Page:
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The pond snail Lymnaea stagnalis can often be observed moving upside down on its back just below the surface of the water. We have termed this form of movement "upside-down gliding." To elucidate the mechanism of this locomotion, we performed a series of experiments involving behavioral analyses and microscopic observations. These experiments were designed(More)
Piperacillin (PIPC) is a broad-spectrum penicil-lin1} and has been one of the most useful /Mactam antibiotics over the past 10 years. An active me-tabolite of PIPC previously reported is a ring-opening product at 2,3-dioxopiperazine moiety (T-1220A) in rat2), but there is no report on active metabolites in human. In the course of clinical study for the(More)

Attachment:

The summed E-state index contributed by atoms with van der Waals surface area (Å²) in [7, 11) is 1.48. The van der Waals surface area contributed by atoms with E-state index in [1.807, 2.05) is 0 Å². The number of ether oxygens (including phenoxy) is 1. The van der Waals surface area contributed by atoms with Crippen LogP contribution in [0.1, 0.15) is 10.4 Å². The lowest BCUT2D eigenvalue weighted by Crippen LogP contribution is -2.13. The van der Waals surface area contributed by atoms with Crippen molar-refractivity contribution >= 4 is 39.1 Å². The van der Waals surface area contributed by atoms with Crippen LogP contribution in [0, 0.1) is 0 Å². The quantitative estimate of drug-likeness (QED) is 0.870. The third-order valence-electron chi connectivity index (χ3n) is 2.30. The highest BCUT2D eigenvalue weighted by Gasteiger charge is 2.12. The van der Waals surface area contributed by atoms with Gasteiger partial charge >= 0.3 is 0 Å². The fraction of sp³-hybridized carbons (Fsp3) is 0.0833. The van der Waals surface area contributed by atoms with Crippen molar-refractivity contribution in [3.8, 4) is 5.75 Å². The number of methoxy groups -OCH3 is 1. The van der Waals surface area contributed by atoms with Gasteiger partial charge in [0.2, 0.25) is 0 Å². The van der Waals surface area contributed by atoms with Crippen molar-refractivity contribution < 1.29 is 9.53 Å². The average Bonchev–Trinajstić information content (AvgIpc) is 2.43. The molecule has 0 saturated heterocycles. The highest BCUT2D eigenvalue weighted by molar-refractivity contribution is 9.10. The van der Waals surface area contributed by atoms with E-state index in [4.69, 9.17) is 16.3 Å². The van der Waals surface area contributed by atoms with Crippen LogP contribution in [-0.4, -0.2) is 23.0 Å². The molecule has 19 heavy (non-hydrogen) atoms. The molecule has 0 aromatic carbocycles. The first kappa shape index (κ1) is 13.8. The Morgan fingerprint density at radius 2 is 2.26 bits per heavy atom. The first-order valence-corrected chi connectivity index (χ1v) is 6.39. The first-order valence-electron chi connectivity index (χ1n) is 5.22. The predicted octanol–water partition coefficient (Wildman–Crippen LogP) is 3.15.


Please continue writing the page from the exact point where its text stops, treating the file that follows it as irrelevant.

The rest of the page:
Reaction cross sections (sigma(R)) for 19C, 20C and the drip-line nucleus 22C on a liquid hydrogen target have been measured at around 40A MeV by a transmission method. A large enhancement of sigma(R) for 22C compared to those for neighboring C isotopes was observed. Using a finite-range Glauber calculation under an optical-limit approximation the rms(More)
The pond snail, Lymnaea stagnalis, can locomote on its back utilizing the surface tension of the water. We have called this form of movement 'back-swimming'. In order to perform this behavior, the snail must flip itself over on its back so that its foot is visible from above. Little is known about the mechanism of this back-swimming. As a first step for the(More)
The pond snail Lymnaea stagnalis moves along the sides and bottom of an aquarium, but it can also glide upside down on its back below the water's surface. We have termed these two forms of locomotion "standard locomotion" and "upside-down gliding," respectively. Previous studies showed that standard locomotion is produced by both cilia activity on the foot(More)
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